If you live in California, you’re probably familiar with the flat top homes known as Eichlers. They are homes built by developer Joseph Eichler in the 1950s and 1960s. What you may not know, is that these homes were also built during one of the most racially charged times in U.S. history. Until the Fair Housing Act of 1968 was passed, it was common for developers in the U.S. to segregate their housing offerings and incorporate the rules for segregation into their CC&Rs (Codes, Covenants, & Restrictions), that purchasers of their new homes would have to sign upon purchasing the home. The typical language in a CC&R would have “race restrictions”, that would state “…no person of African, Japanese, Chinese, or Mongolian descent, shall use or occupy any such property, or any part thereof, unless such persons are employed as servants by a Caucasian occupant of some portion of such property.” These restrictions were of course, invalidated by the Fair Housing Act of 1968, but the language remains in the CC&Rs of many homes in California today. During the 1950s when this discriminatory language was in popular use in California, Eichler emerged as one of the few, and possibly only home builder in the SF Bay Area and LA area that did not include discriminatory language in his CC&Rs, and was the one builder who stood up for the rights of minorities, at least in the arena of fair housing practices.
This isn’t the first time I’ve written about Eichler, as I mentioned his equal housing stance in an article I wrote back in 2009. The topic of fair housing came up again recently in a conversation I was having with fellow 8Asians writers at the June 2013 V3Con Conference in Los Angeles. I mentioned that when I purchased my first home in San Jose, CA back in 1993, it had CC&Rs that said I could not live in my home except as a servant to the Caucasian owners (the same text you see in the first paragraph). It still surprises people I relay my story to, that as late as 1968, Asians and other minorities had a really tough time buying new homes in California.
The topic of housing segregation came up again in the internal 8Asians mailing list with the June 25, 2013 LA Times article on how Asians are as segregated as Latinos in the neighborhoods they choose to live in, referencing a new study from Brown University. Someone on our internal list joked that Caucasians also tend to self-segregate, and I mentioned in a reply that the area where I bought my first home, the one with the discriminatory CC&Rs was still very much a “white” neighborhood, (25 years after the Fair Housing Act went into effect) back when I bought my home in 1993. And even today, 45 years later the racial make-up of the neighborhood hasn’t changed that much, even with the influx of Asians and Hispanics into Silicon Valley.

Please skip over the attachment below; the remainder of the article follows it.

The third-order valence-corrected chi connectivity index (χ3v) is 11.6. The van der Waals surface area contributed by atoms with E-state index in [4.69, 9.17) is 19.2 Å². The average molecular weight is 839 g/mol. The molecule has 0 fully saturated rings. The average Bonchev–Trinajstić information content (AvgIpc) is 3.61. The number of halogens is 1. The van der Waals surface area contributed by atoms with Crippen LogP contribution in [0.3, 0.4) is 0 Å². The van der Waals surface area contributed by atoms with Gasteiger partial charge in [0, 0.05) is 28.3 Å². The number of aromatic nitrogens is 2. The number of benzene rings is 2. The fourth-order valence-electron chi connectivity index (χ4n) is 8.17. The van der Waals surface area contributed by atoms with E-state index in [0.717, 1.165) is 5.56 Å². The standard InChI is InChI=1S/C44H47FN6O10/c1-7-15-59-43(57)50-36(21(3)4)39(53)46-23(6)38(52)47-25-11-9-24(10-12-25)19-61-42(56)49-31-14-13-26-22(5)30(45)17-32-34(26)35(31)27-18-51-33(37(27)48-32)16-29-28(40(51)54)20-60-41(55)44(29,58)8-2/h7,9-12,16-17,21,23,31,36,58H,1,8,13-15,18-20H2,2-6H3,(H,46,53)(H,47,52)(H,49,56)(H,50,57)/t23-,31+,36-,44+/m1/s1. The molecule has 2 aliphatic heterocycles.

Eichler homes, on the other hand, were one of the few opportunities for minorities to buy a new home in California. Although Eichler accepted CC&Rs that were discriminatory in his early partnerships (but ignored them when selling homes), he removed them from his CC&Rs when he became an independent builder. Paul Adamson in his book, “Eichler: Modernism Rebuilds the American Dream”, describes a situation in the 1950s when Eichler’s staff sold a home to the first Asian American in their Palo Alto, CA subdivision, and five of the Caucasian homeowners banded together to insist on refunds from Eichler for allowing Asian Americans in the subdivision. Eichler’s marketing director Jim San Jule, told the Caucasian homeowners to “get out”, and told them “we don’t even want people like you in our subdivision.”
Today, Eichler homes have a divisive following. Either you love them or hate them. Their architecture is unique, often described as contemporary. Eichler homes are distinguished by flat top roofs, expansive window areas, outdoor courtyards in the center of the home, and heating systems built into the concrete slab foundation. But my guess is few who own one and purchased their home after 1968 know about their unique history relative to the Civil Rights movement in the United States, and how Joseph Eichler and his team were Asian American activists in their own right.
Adamson, Paul; Marty Arbunich, Ernest Braun (photographer) (2002). Eichler: Modernism Rebuilds the American Dream. Layton, Utah: Gibbs Smith Publishers. ISBN 1-58685-184-5.